The conventional model is easier to estimate and interpret. Also fewer parameters are estimated (k+3). But it assumes that all farms have the same production elasticity for a given input (a_{i}) and they have constant (equal to 1) substitution elasticities. Sum of the coefficients gives the so-called scale elasticity. On the other hand, the translog model is a generalization of the conventional model and it is a more flexible form of the production function. This form allows to calculate farm-specific production and scale elasticities.
There are two approaches in assessing technical efficiency scores and its determinants, using any of the two models. One approach is to first estimate the production model (conventional or translog as above). Then based on the estimated models the technical efficiency scores are calculated and then a model of TE against its potential factors (with M efficiency factors Z) is estimated:
The first model helps to calculate the TE scores and the last one helps to assess the efficiency factors. One major critic to this approach is that by not including the efficiency factors in the same model with production inputs, the estimated coefficients of the production model are biased.
Another approach is to include in the same model both production inputs and efficiency factors, estimating so only one model.
This model helps to calculate TE scores and at the same time to assess efficiency factors. This way of model building is assumed to yield unbiased model parameters (Coelli et al., 2005). Because of this, the one-stage estimation is preferred. However, in our research we use both conventional and translog models and analyse them to propose the most adequate model for our research case.
To perform model estimation, we used GRETL econometric package, (See GRETL User Guide, 2012). More technical and theoretical information about TE and models of TE the reader can find in Jondrow et al., 1982; Aigner et al., 1977; Coelli and Battese, 1996; Coelli, 1995; Coelli et al., 2005; Gujarati, 2003; Osmani, 2017.
3. Results
At the beginning we present some summary statistics for the ratio scale variables only as in Table 2.
As Table 2 indicates, the average farm size is small of 12.87 dunums; the apple farm in Korça is composed of 3-4 plots with an average of 4.3 dunums per plot. But we can easily identify a large variance of the apple land per farm (up to maximum 45 dunums), number of plots (up to 9) and size of plot (up to 10 dunums). Also, we can see that some farmers are very old (up to 70 years old) and some farms do not use at all fertilizers. Some farms do a lot of spraying (up to 24 times). The variable with the largest variance seem to be the share of modern-type orchard (up to 100%).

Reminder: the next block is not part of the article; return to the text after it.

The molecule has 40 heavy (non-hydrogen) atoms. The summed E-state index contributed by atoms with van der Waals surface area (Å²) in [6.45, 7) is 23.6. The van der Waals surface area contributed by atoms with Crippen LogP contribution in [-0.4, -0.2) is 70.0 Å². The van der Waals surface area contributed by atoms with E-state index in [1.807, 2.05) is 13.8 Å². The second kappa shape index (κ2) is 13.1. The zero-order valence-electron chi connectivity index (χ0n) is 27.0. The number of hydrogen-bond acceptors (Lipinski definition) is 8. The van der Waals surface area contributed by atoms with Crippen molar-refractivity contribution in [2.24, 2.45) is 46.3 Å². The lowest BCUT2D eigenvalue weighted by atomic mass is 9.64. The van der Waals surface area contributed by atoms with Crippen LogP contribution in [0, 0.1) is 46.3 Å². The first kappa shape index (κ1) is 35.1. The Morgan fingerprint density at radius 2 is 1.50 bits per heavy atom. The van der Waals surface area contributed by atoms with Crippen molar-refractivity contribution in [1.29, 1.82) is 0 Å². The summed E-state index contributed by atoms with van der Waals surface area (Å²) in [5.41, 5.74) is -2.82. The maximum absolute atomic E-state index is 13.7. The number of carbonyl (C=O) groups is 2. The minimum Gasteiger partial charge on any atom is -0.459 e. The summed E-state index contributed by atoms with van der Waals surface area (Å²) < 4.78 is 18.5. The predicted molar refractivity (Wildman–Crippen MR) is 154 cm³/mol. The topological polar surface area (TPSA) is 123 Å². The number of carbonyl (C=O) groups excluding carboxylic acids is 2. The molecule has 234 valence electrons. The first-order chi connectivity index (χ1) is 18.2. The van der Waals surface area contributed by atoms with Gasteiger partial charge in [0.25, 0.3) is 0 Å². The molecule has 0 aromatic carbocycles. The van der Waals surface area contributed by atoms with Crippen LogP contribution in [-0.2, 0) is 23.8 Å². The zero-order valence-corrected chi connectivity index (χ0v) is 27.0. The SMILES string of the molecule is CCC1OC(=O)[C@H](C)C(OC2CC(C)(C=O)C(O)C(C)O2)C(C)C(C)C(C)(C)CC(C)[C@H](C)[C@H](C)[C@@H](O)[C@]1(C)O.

Table 2 – Summary Statistics for selected variables. |
||||||||
Variable |
Mean |
Median |
Minimum |
Maximum |
Std. Dev. |
Cv |
Skewness |
IQ range |
Production |
43.39 |
40.00 |
8.42 |
132.65 |
24.00 |
0,5531 |
1,0798 |
27.74 |
Experience |
11.40 |
10.00 |
2.000 |
20.00 |
4.246 |
0.3724 |
0.2857 |
6.500 |
Apple area |
12.87 |
11.00 |
3.000 |
45.00 |
7.059 |
0.5484 |
1.7539 |
8.000 |
Age |
47.73 |
48.00 |
25.00 |
70.00 |
10.95 |
0.2294 |
-0.1318 |
18.00 |
Plots |
3.479 |
3.000 |
1.000 |
9.000 |
1.828 |
0.5256 |
0.4698 |
3.000 |
Fertilizers |
950.6 |
900.0 |
0.000 |
2800. |
554.1 |
0.5829 |
0.3985 |
10000 |
Irrigations |
4.591 |
4.000 |
2.000 |
8.000 |
1.043 |
0.2273 |
0.4379 |
1.000 |
Spraying |
17.76 |
18.00 |
7.000 |
24.00 |
3.732 |
0.2101 |
-0.7877 |
5.000 |
Average plots size |
4.269 |
4.250 |
0.8750 |
10.00 |
2.150 |
0.5036 |
0.3866 |
3.500 |
Proportion of modern orchard |
49.26 |
54.19 |
0.0000 |
100.0 |
41.487 |
0.8422 |
-0.0417 |
100.0 |
Extension |
1,52 |
1,00 |
1,00 |
4,00 |
0,629 |
0,4141 |
1,0437 |
1,000 |
The first approach of estimating the technical efficiency is to estimate the production model with all potential production factors, using the conventional Cobb-Douglass function. Based on this model we estimate the technical efficiency TE scores for each farm. At the end, taking TE as dependent variable and efficiency factors as independent variables we estimate the TE model.
Based on (Kambo et al., 2018a) the conventional model describing relationship between production and its major inputs all in log form is shown in Table 3.
In their paper (Kambo et al., 2018a) based on the same data set showed that farm labor, resulted insignificant and has not been included in the model. We argue that under the Albanian conditions, where small farms predominate and workforce is abundant and underemployed, this result was also expected. Machine use as a proxy for the amount of farm capital also resulted insignificant. This result was expected; almost all apple farms use in an almost standard way irrigation and spraying pumps.